The Frutiger signage was completed and installed at de Gaulle airport in 1975. It took two more years to convert it into fonts for phototypesetting. In the process, Frutiger was forced to make changes to many characters to accommodate the spacing limitations of early phototypesetting technology.

Neue Frutiger™, drawn as a collaboration between Adrian Frutiger and Linotype type director Akira Kobayashi, is based on the original Frutiger typeface, but incorporates many changes. The most obvious is an increase in the family’s range of weights. Neue Frutiger has ten roman weights – each with an italic counterpart. Other, more subtle, improvements were also made. Because the new design is not bound by the design restrictions put on the first Frutiger, Neue Frutiger improves on the original design in important areas, such as character design and spacing. Kobayashi and Frutiger also concentrated on enhancing character legibility at small sizes. Neue Frutiger enjoys all the design and spacing refinements that current digital technology can provide.

Neue Frutiger Example Page

Allan Haley
Allan Haley is Director of Words & Letters at Monotype Imaging. Here he is responsible for strategic planning and creative implementation of just about everything related to typeface designs.



by Allan Haley

There a hundreds of Web sites dedicated to improving typographic communication. Some are directed to graphic designers, some to students, some to Web designers, but today I ran across the first (to my knowledge) typographic guide dedicated to lawyers.

It took a graphic designer, turned type designer, turned lawyer to come up with the idea. Started by Matthew Butterick a civil litigation attorney in Los Angeles who, before he turned to the law as a profession, received a degree in art from Harvard University, focusing on graphic design and typography. After college, he worked as type designer drawing four typeface families for the Font Bureau; and from here he went on to run website development studio.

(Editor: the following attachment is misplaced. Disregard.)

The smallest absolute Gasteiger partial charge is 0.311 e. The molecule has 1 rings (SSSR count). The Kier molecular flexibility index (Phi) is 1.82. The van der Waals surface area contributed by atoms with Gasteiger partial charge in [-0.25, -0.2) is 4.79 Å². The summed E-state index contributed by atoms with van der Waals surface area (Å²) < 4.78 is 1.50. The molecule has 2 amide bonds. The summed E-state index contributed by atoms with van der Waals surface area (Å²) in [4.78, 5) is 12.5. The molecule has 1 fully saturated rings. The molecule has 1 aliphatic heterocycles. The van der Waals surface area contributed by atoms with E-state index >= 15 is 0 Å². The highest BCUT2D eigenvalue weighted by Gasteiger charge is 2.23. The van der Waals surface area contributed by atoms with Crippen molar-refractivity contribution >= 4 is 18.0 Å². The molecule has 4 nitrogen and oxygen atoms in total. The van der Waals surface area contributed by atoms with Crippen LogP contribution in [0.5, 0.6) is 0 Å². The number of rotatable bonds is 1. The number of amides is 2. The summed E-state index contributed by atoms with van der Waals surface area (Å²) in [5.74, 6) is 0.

While Butterick clearly has all the credentials needed to write about typography for lawyers, the site also provides simple, straightforward guidelines to anyone who uses type and fonts in their profession. In addition to answering questions like “What is typography and why is it important?” Butterick breaks his advice into the three categories of “Basic,” “Intermediate” and “Advanced” typography. Illustrations abound and there is an underlying sense of humor. Great stuff.

My only nit is Butterick’s advice regarding Times New Roman – but that’s probably because of my association with Monotype.

Go to the site (http://www.typographyforlawyers.com). Learn, enjoy and become a better typographic communicator.

Allan Haley
Allan Haley is Director of Words & Letters at Monotype Imaging. Here he is responsible for strategic planning and creative implementation of just about everything related to typeface designs.